Monday, December 5, 2011

Medieval Machines by Pitsco

Medieval Machines by Pitsco includes a model catapult and a model trebuchet with a teaching guide explaining the history behind the machines as well as experiments and mathematical problems and activities to go along with it.

This is what it all looked like when we took it out of the box.

Rob building the catapult while Ryan looks on.

Fun with the packing materials that were in the box
more fun...a giant tail

The finished catapult
I am not mechanically minded at all and didn't even attempt to build these.  Rob built them (much to his chagrin I have to say).  The catapult didn't take all that long. The pieces are precut they just need to be punched out. We had some quick grab glue that worked pretty good.  The trebuchet on the other hand took a long time and he was pretty frustrated.  We didn't have the glue we used for the catapult.  He tried a super glue (Gorilla) but it wouldn't stick and ended up using wood glue (hence the longer time because he had to wait for things to dry).  I did help with the strings because it takes tiny fingers and fine motor skills to make small loops (though I think he did end up doing some of that too.)  Anyway, this is not the kind of thing you can buy and expect your child to put together.

Ryan (12) was a little disappointed with the size of the catapult. I think he wanted a life size model. HA!  I took a picture of it next to the pencil so you can see the size of it.  It's actually a perfect size for having around and nothing is getting wrecked and there have been no injuries! :)

the trebuchet

the catapult and trebuchet side by side
The catapult worked exactly as it should.  The little tab that holds down the arm broke off but it still works.  We just have to hold it down manually...not a big deal.  In the Siege Machines book there are 5 pages of information about catapults followed by 6 pages of experiments and activities to go along with it. It covers mass vs. distance, averages, data gathering, tension vs. torsion, converting English to metric, graphing, and elasticity. Click here to see sample pages from the book.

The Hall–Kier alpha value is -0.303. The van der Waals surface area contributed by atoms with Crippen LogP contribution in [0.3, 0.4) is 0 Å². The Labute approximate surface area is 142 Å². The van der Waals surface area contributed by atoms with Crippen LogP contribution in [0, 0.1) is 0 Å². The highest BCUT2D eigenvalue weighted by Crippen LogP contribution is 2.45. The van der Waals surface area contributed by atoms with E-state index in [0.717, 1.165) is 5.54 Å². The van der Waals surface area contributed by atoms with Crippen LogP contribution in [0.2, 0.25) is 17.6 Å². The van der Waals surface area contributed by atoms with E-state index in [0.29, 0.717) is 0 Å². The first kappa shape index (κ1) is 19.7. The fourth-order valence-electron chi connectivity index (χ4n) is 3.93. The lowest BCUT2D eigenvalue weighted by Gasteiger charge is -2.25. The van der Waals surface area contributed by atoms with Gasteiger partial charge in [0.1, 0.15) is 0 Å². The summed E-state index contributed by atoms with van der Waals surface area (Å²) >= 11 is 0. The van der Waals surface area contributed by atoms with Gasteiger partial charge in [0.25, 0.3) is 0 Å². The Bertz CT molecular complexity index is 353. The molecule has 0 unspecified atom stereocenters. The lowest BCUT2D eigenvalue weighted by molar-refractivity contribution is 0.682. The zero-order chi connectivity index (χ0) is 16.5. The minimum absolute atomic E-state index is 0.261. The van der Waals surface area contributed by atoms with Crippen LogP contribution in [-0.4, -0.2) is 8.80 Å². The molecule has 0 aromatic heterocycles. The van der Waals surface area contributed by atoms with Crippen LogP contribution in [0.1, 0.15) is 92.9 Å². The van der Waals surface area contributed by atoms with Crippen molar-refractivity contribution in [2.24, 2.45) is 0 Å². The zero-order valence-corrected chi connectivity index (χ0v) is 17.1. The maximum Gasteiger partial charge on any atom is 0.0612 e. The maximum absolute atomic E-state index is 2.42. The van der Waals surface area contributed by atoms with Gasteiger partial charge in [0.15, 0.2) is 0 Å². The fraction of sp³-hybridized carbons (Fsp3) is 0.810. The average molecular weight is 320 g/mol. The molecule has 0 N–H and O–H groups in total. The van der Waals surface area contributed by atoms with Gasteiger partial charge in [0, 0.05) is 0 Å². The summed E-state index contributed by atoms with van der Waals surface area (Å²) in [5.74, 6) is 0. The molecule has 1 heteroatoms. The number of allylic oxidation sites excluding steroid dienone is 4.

Ryan preparing to shoot projectiles for our experiments.

You will need a balance or scale to measure your projectiles.  

The Trebuchet section of the Siege Machines book is 9 pages long and gives information about trebuchets and experiments to go along with it.  It covers gravity, levers, prediction, force, motion, scientific method and hypothesis.

A few other topics are included and the back of the book has 6 pages of standards for grades 5-8, 6-8 and 9-12 separated into ITEA, NCTM and NSTA standards.  It also has a list of additional resources including books, websites and videos to further your studies.

The Trebuchet
We had some trouble with the Trebuchet but it was completely our own doing. I had attached the sling incorrectly so it wouldn't work. I contacted Pitsco and was very impressed with the promptness and the helpfulness of Pitsco's customer service.  Once I fixed the way the sling was attached it worked.

Setting up the Trebuchet.  We used the backside of wrapping paper
and a measuring tape to see how far our projectiles would go.

I think this set makes a wonderful addition to all kinds of studies....from history to math and science.  It just happened that we were talking about how the Romans used catapults during this study.  The book that comes with it is informative and covers so many topics and is very affordable.

Kit assembly requires: Hobby knife, needle-nose pliers, ruler, scissors, sandpaper, and white glue such as HD Bond II. Siege Machines book activities require: Tape measure; digital scale or balance; 15'-20' of white roll paper such as the plain side of wrapping paper or Pitsco’s Range Paper Tape; cool-melt glue gun and glue; straw; ruler; scissors; extra rubber bands: 4 –  3-1/2" x 1/16" (#19), 1 – 3-1/2" x 1/4" (#64) (not including the one on the catapult), and 4 – 3" x 1/16"; target – either an 8.5" x 11" piece of color paper or one pack of Target Pieces; 2" x 12" sheet of balsa wood or basswood; 2 – 2.5-inch-long axles, 4 nylon axle bushings, small washers, and model car wheels (such as those for CO2 cars) (We didn't use the last few items. There was plenty to do in the book without that. I imagine we will do that some time soon though.)

Pitsco, founded in 1971, offers Science, Technology, Engineering and Math materials.  They carry an amazing array of kits and materials.  Sustainable Energy, Robotics, Engineering, Aerospace and more!


You can purchase a Medieval Machines pack at Pitsco for $21.95. (This set does not include the modeling clay that I received but any modeling clay will do.)  Be sure to check out other products from Pitsco or request a catalog. They also have a homeschool section on their website. See what others are saying about Medieval Machines on the TOS crew blog.

disclaimer: I received a free Medieval Machines pack in exchange for an honest review.

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